A different approach sees economic freedom not just as an outcome, but as a means of operation. The latter is no less important than the former. Engaging in economic activity and making choices about one’s material wellbeing is a pragmatic as well as a normative issue.
Here, economic freedom is rooted in personal and societal liberty. This perspective sees the freedom to undertake economic activity as an indivisible aspect of a free society. The rewards that accrue to private people and institutions are an incentive to efficiency, innovation, deferred consumption and growth. The elements of a free economy – such as private property rights – make political freedom possible by denying the state a monopoly on the means of livelihoods.
In so doing, it holds the potential to empower individuals; it is an underwriter of democratic citizenship. True, this is not always the case, and a breed of contemporary politicians have striven to fuse economic freedoms with political authoritarianism, a process perhaps most advanced in China. Yet, ultimately, free economies are compatible with political freedom in a manner that outcomes-based collectivist approaches cannot be.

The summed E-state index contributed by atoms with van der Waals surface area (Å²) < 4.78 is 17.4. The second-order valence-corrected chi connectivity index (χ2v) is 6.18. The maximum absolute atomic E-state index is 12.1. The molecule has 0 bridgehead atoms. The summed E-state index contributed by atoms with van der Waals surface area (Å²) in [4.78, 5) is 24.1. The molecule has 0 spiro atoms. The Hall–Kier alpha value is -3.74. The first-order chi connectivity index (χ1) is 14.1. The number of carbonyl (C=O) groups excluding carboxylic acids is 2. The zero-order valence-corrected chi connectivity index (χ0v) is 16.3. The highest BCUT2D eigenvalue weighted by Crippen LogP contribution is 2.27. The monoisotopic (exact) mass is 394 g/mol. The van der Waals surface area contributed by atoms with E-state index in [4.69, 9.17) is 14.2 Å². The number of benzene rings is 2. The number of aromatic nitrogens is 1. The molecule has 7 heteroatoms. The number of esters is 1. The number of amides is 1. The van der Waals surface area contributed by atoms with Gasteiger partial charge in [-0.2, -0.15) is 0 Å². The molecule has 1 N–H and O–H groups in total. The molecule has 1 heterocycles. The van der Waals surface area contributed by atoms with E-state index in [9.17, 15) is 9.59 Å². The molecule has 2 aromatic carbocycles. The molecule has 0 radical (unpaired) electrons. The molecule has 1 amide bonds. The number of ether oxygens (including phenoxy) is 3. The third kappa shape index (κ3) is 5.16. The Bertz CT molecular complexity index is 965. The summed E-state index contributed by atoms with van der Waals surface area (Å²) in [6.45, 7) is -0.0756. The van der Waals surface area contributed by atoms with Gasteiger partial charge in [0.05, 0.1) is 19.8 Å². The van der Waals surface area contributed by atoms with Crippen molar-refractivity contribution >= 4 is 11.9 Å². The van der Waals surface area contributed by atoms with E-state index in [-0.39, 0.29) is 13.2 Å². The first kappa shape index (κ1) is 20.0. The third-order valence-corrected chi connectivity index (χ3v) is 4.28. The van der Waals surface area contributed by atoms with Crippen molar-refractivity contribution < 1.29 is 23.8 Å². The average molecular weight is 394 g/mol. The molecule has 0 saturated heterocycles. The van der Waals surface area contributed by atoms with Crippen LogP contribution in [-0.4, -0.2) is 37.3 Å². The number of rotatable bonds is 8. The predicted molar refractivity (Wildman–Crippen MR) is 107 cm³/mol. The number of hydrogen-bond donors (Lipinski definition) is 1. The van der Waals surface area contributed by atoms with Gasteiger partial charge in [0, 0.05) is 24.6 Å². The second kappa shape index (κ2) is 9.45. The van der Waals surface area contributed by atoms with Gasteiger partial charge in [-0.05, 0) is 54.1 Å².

And while economists debate the role of the state in economies, the evidence is clear that the market and a strong private sector is the bedrock of prosperity.
Prof William Easterly, an eminent economist and commentator on developmental matters, has remarked that in Africa, the best hope for progress lies in using markets and the dogged entrepreneurial culture of its people, rather than attempting to direct growth through states that typically lack the means to do so.